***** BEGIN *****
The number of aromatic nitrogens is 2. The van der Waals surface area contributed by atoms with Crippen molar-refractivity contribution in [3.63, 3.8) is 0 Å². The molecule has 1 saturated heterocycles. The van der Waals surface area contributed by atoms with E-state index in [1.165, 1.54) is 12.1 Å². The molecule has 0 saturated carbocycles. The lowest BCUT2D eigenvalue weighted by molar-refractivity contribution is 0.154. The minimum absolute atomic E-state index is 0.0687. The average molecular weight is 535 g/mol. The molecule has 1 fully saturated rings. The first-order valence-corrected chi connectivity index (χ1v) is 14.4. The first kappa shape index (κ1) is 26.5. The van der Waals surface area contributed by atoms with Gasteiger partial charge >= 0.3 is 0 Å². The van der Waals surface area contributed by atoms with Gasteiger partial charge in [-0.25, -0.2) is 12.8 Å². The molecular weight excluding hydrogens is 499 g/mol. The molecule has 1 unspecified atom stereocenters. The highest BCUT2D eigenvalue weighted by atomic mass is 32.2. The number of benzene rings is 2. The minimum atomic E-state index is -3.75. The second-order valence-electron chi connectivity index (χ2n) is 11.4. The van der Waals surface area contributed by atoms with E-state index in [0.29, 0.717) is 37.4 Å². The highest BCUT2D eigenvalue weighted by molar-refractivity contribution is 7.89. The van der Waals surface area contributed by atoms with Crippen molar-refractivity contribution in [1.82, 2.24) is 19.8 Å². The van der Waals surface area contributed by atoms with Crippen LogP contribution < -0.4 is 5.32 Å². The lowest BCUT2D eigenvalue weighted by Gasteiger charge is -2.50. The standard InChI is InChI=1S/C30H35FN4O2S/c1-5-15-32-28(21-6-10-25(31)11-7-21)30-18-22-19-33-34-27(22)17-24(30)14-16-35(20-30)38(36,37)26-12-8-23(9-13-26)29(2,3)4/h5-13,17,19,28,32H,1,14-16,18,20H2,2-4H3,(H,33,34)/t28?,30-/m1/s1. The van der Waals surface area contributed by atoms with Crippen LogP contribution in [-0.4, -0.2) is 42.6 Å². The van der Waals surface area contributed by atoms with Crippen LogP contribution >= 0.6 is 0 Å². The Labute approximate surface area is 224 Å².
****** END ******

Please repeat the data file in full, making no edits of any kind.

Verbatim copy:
The number of aromatic nitrogens is 2. The van der Waals surface area contributed by atoms with Crippen molar-refractivity contribution in [3.63, 3.8) is 0 Å². The molecule has 1 saturated heterocycles. The van der Waals surface area contributed by atoms with E-state index in [1.165, 1.54) is 12.1 Å². The molecule has 0 saturated carbocycles. The lowest BCUT2D eigenvalue weighted by molar-refractivity contribution is 0.154. The minimum absolute atomic E-state index is 0.0687. The average molecular weight is 535 g/mol. The molecule has 1 fully saturated rings. The first-order valence-corrected chi connectivity index (χ1v) is 14.4. The first kappa shape index (κ1) is 26.5. The van der Waals surface area contributed by atoms with Gasteiger partial charge >= 0.3 is 0 Å². The van der Waals surface area contributed by atoms with Gasteiger partial charge in [-0.25, -0.2) is 12.8 Å². The molecular weight excluding hydrogens is 499 g/mol. The molecule has 1 unspecified atom stereocenters. The highest BCUT2D eigenvalue weighted by atomic mass is 32.2. The number of benzene rings is 2. The minimum atomic E-state index is -3.75. The second-order valence-electron chi connectivity index (χ2n) is 11.4. The van der Waals surface area contributed by atoms with E-state index in [0.29, 0.717) is 37.4 Å². The highest BCUT2D eigenvalue weighted by molar-refractivity contribution is 7.89. The van der Waals surface area contributed by atoms with Crippen molar-refractivity contribution in [1.82, 2.24) is 19.8 Å². The van der Waals surface area contributed by atoms with Crippen LogP contribution < -0.4 is 5.32 Å². The lowest BCUT2D eigenvalue weighted by Gasteiger charge is -2.50. The standard InChI is InChI=1S/C30H35FN4O2S/c1-5-15-32-28(21-6-10-25(31)11-7-21)30-18-22-19-33-34-27(22)17-24(30)14-16-35(20-30)38(36,37)26-12-8-23(9-13-26)29(2,3)4/h5-13,17,19,28,32H,1,14-16,18,20H2,2-4H3,(H,33,34)/t28?,30-/m1/s1. The van der Waals surface area contributed by atoms with Crippen LogP contribution in [-0.4, -0.2) is 42.6 Å². The van der Waals surface area contributed by atoms with Crippen LogP contribution >= 0.6 is 0 Å². The Labute approximate surface area is 224 Å².